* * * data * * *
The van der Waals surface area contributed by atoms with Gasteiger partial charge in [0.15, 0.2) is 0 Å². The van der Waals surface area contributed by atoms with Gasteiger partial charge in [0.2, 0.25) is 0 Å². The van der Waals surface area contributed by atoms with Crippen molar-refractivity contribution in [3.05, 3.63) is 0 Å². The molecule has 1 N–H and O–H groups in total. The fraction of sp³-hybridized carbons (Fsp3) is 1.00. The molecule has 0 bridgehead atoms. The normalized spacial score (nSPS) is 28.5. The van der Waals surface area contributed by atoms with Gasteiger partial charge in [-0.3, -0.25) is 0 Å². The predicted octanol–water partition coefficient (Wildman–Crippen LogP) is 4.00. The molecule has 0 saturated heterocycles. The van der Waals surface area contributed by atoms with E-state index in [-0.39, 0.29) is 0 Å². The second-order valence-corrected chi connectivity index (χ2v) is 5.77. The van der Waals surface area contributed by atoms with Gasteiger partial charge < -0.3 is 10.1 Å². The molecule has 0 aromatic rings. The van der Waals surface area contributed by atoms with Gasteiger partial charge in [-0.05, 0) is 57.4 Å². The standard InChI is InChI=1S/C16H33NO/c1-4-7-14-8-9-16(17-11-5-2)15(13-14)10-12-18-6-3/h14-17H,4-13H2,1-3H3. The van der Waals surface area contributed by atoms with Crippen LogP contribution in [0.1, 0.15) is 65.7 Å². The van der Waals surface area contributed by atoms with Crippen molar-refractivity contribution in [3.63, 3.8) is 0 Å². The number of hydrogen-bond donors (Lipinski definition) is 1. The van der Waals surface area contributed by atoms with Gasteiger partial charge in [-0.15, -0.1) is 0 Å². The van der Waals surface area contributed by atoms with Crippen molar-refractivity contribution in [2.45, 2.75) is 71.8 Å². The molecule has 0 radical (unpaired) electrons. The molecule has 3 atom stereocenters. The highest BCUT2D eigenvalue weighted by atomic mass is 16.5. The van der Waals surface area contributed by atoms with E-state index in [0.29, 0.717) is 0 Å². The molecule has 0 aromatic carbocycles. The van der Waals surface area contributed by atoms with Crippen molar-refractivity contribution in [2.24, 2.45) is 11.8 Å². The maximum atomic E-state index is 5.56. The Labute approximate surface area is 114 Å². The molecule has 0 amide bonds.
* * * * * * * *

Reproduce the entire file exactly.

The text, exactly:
The van der Waals surface area contributed by atoms with Gasteiger partial charge in [0.15, 0.2) is 0 Å². The van der Waals surface area contributed by atoms with Gasteiger partial charge in [0.2, 0.25) is 0 Å². The van der Waals surface area contributed by atoms with Crippen molar-refractivity contribution in [3.05, 3.63) is 0 Å². The molecule has 1 N–H and O–H groups in total. The fraction of sp³-hybridized carbons (Fsp3) is 1.00. The molecule has 0 bridgehead atoms. The normalized spacial score (nSPS) is 28.5. The van der Waals surface area contributed by atoms with Gasteiger partial charge in [-0.3, -0.25) is 0 Å². The predicted octanol–water partition coefficient (Wildman–Crippen LogP) is 4.00. The molecule has 0 saturated heterocycles. The van der Waals surface area contributed by atoms with E-state index in [-0.39, 0.29) is 0 Å². The second-order valence-corrected chi connectivity index (χ2v) is 5.77. The van der Waals surface area contributed by atoms with Gasteiger partial charge < -0.3 is 10.1 Å². The molecule has 0 aromatic rings. The van der Waals surface area contributed by atoms with Gasteiger partial charge in [-0.05, 0) is 57.4 Å². The standard InChI is InChI=1S/C16H33NO/c1-4-7-14-8-9-16(17-11-5-2)15(13-14)10-12-18-6-3/h14-17H,4-13H2,1-3H3. The van der Waals surface area contributed by atoms with Crippen LogP contribution in [0.1, 0.15) is 65.7 Å². The van der Waals surface area contributed by atoms with Crippen molar-refractivity contribution in [3.63, 3.8) is 0 Å². The number of hydrogen-bond donors (Lipinski definition) is 1. The van der Waals surface area contributed by atoms with Gasteiger partial charge in [-0.15, -0.1) is 0 Å². The van der Waals surface area contributed by atoms with Crippen molar-refractivity contribution in [2.45, 2.75) is 71.8 Å². The molecule has 0 radical (unpaired) electrons. The molecule has 3 atom stereocenters. The highest BCUT2D eigenvalue weighted by atomic mass is 16.5. The van der Waals surface area contributed by atoms with E-state index in [0.29, 0.717) is 0 Å². The molecule has 0 aromatic carbocycles. The van der Waals surface area contributed by atoms with Crippen molar-refractivity contribution in [2.24, 2.45) is 11.8 Å². The maximum atomic E-state index is 5.56. The Labute approximate surface area is 114 Å². The molecule has 0 amide bonds.